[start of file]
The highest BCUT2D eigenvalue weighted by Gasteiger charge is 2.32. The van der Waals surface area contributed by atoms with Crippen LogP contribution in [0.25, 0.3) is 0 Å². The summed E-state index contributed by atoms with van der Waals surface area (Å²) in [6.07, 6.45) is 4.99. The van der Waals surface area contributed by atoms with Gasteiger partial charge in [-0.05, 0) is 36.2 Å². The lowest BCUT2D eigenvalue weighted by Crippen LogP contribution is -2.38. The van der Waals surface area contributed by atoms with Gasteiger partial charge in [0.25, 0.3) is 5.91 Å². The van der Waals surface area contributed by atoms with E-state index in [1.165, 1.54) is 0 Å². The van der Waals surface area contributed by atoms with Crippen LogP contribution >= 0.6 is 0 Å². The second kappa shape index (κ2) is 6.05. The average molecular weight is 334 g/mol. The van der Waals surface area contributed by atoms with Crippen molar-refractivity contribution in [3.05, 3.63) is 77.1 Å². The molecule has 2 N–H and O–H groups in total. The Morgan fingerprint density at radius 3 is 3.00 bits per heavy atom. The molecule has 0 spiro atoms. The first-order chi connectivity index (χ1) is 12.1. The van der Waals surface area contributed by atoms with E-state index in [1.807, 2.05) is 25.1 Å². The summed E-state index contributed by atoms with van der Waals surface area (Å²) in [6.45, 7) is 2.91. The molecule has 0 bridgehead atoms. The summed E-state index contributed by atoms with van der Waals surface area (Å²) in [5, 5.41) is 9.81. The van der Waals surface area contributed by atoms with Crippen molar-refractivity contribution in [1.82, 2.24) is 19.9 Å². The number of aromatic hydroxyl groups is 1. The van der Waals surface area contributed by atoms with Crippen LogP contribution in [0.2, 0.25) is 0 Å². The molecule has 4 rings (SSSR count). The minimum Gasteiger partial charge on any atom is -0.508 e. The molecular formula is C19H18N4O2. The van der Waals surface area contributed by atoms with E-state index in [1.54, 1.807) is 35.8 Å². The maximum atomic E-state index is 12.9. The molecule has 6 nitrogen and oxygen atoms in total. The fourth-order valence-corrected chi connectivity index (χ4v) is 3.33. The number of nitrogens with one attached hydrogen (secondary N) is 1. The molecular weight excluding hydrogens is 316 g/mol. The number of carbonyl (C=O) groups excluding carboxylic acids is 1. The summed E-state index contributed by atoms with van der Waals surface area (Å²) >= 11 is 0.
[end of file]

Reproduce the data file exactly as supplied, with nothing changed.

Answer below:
The highest BCUT2D eigenvalue weighted by Gasteiger charge is 2.32. The van der Waals surface area contributed by atoms with Crippen LogP contribution in [0.25, 0.3) is 0 Å². The summed E-state index contributed by atoms with van der Waals surface area (Å²) in [6.07, 6.45) is 4.99. The van der Waals surface area contributed by atoms with Gasteiger partial charge in [-0.05, 0) is 36.2 Å². The lowest BCUT2D eigenvalue weighted by Crippen LogP contribution is -2.38. The van der Waals surface area contributed by atoms with Gasteiger partial charge in [0.25, 0.3) is 5.91 Å². The van der Waals surface area contributed by atoms with E-state index in [1.165, 1.54) is 0 Å². The van der Waals surface area contributed by atoms with Crippen LogP contribution >= 0.6 is 0 Å². The second kappa shape index (κ2) is 6.05. The average molecular weight is 334 g/mol. The van der Waals surface area contributed by atoms with Crippen molar-refractivity contribution in [3.05, 3.63) is 77.1 Å². The molecule has 2 N–H and O–H groups in total. The Morgan fingerprint density at radius 3 is 3.00 bits per heavy atom. The molecule has 0 spiro atoms. The first-order chi connectivity index (χ1) is 12.1. The van der Waals surface area contributed by atoms with E-state index in [1.807, 2.05) is 25.1 Å². The summed E-state index contributed by atoms with van der Waals surface area (Å²) in [6.45, 7) is 2.91. The molecule has 0 bridgehead atoms. The summed E-state index contributed by atoms with van der Waals surface area (Å²) in [5, 5.41) is 9.81. The van der Waals surface area contributed by atoms with Crippen molar-refractivity contribution in [1.82, 2.24) is 19.9 Å². The number of aromatic hydroxyl groups is 1. The van der Waals surface area contributed by atoms with Crippen LogP contribution in [0.2, 0.25) is 0 Å². The molecule has 4 rings (SSSR count). The minimum Gasteiger partial charge on any atom is -0.508 e. The molecular formula is C19H18N4O2. The van der Waals surface area contributed by atoms with E-state index in [1.54, 1.807) is 35.8 Å². The maximum atomic E-state index is 12.9. The molecule has 6 nitrogen and oxygen atoms in total. The fourth-order valence-corrected chi connectivity index (χ4v) is 3.33. The number of nitrogens with one attached hydrogen (secondary N) is 1. The molecular weight excluding hydrogens is 316 g/mol. The number of carbonyl (C=O) groups excluding carboxylic acids is 1. The summed E-state index contributed by atoms with van der Waals surface area (Å²) >= 11 is 0.